“He was familiar with the government paying $75 for a toilet seat and $700 for an ashtray, so he felt this fell into the same category,” according to an internal Medicare report.
Medicare, the Internal Revenue Service, and the Postal Service began a formal investigation of Harris. But it wasn't until September, 1995 - two years and millions of dollars in billing payments later - that agents raided his Angola Road office.
But that didn't stop the determined Harris, say prosecutors. He simply changed the names of his companies, listing post-office boxes as new addresses.
Leery of more investigations, he began to take a different course in his business affairs, federal documents show.
In 1996 he hired a San Diego attorney to move assets to the Cayman Islands - a group of isles in the Caribbean about 180 miles northwest of Jamaica. He refinanced his rental empire in Toledo, convincing banks to give him nearly $3 million in cash, court records show.
All of it was sent to the Caymans, prosecutors say.
Harris sold his 23-room mansion to buy a more modest, $250,000 home in Sylvania Township. He continued, however, to build two homes on Grand Cayman Island and bought five more properties.
On Sept. 1, 1998, agents stormed his home, finding $75,000 in cash and checks in bank envelopes. Inside his Jaguar they found a cashier's check for $177,000.
They also discovered that Harris and his wife, Kay, had packed 20 boxes of belongings and had directed their housekeeper to pack more. Kay Harris had applied for a teaching job in the Caymans, and they both had applied for citizenship, court records show.
Harris was arrested.
As part of a plea deal, prosecutors agreed not to charge his wife, labeling her as an “unindicted co-conspirator.” Two lower-level administrators working for Harris also cooperated and received probation.
Browning, the bookkeeper who insists she was innocent because she was only following orders, took her criminal case to trial in federal court in Toledo.
“She was not going to admit to something she didn't do,” says her brother, Tom Brady.
Browning was found guilty and sentenced in 1999 to 10 years in prison. As part of his plea, Harris received a six-year sentence but was released early to supervised control two weeks ago.
“I went from [wealth] and having a lot to having nothing,” he now says. “They took away my money and they took away my friends.”
Harris insists his days in a Morgantown, W.Va., prison have changed him. He spent hours devouring adventure novels, making friends with an ex-judge who fixed tickets, and a former Pennsylvania lawmaker who took bribes.
But five years after he pleaded guilty, he still insists he did nothing wrong.
His case became one of many from the last decade that led to a massive overhaul of the Medicare program under President Clinton.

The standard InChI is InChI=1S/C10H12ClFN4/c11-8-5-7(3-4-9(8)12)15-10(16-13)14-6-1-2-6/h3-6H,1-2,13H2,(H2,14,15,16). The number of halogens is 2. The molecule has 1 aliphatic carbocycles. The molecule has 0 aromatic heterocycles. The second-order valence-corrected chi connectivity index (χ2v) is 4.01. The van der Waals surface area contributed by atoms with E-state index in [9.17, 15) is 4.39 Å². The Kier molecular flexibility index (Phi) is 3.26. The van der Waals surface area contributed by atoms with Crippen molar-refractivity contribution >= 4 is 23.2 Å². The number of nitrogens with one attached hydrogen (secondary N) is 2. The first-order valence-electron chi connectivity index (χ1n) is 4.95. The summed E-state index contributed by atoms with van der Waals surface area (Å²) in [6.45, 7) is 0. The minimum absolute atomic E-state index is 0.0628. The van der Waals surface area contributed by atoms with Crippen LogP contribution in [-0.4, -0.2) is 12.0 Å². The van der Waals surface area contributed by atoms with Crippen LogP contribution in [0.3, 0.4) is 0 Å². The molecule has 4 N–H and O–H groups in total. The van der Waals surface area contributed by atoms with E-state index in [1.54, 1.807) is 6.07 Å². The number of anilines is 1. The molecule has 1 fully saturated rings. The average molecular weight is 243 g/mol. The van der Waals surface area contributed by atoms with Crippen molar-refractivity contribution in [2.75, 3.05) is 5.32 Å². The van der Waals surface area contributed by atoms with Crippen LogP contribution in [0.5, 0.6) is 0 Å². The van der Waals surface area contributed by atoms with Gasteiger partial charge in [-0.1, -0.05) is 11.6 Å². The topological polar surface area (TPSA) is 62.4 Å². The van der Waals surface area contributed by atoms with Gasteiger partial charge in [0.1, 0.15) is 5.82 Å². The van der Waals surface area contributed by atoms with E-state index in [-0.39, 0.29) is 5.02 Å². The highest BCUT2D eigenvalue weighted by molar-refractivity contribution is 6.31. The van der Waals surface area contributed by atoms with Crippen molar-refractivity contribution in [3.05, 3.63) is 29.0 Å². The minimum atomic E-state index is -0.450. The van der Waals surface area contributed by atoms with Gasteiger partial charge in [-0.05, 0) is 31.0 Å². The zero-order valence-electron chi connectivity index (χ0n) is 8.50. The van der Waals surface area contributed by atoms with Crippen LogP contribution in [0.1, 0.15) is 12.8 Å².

Legislation in the mid-1990s led to dramatic tightening of the rules on how Medicare businesses could be structured and what contractors could charge, enlarged the pool of investigators, and exponentially boosted the penalties for wrongdoers. The result, the government claims, is that Medicare fraud has been cut in half to about $12 billion in 2000.
“The new regulatory scheme was so incredible it put a massive chilling effect on the industry,” says G. Opie Rollison, Jr., a Toledo health-care attorney.
One target of the federal government turned out to be Harris' former boss, Quisenberry, who was sent to prison in 1997 for overcharging Medicare at the same time Harris was working for him. Regulators now have more tools to devote to investigating people like Harris, but tracking Medicare dollars remains a challenge.
Prosecutors allege that Harris concealed other assets during his six-year scheme. “The government believes the defendant has hidden this currency and that it is available for restitution,” says a government document filed in the case.
In their sentencing report, prosecutors claimed that “an intimate associate of the defendant informed the government she believes [Harris] has assets hidden in Venezuela.” Similar concerns were expressed by Browning and Harris' ex-wife in other court filings.
Even after his arrest, Kay Harris found more than $150,000 hidden in the home that agents didn't find during their raid, says her lawyer, Jerome Phillips.
Browning, from her Texas prison cell, says she believes Harris buried money in Michigan before his arrest.
In his new office, surrounded by inspirational messages on courage and character, he insists he's been honest about his assets. After all, he says, he's learned to accept what he can't control. He insists he doesn't want the stressful life associated with material possessions.
Leaning back in his office chair, he smiles and insists he'll be a success again someday.
“They can take all my money. They can take all my friends,” he says. “But they can't take my mind.”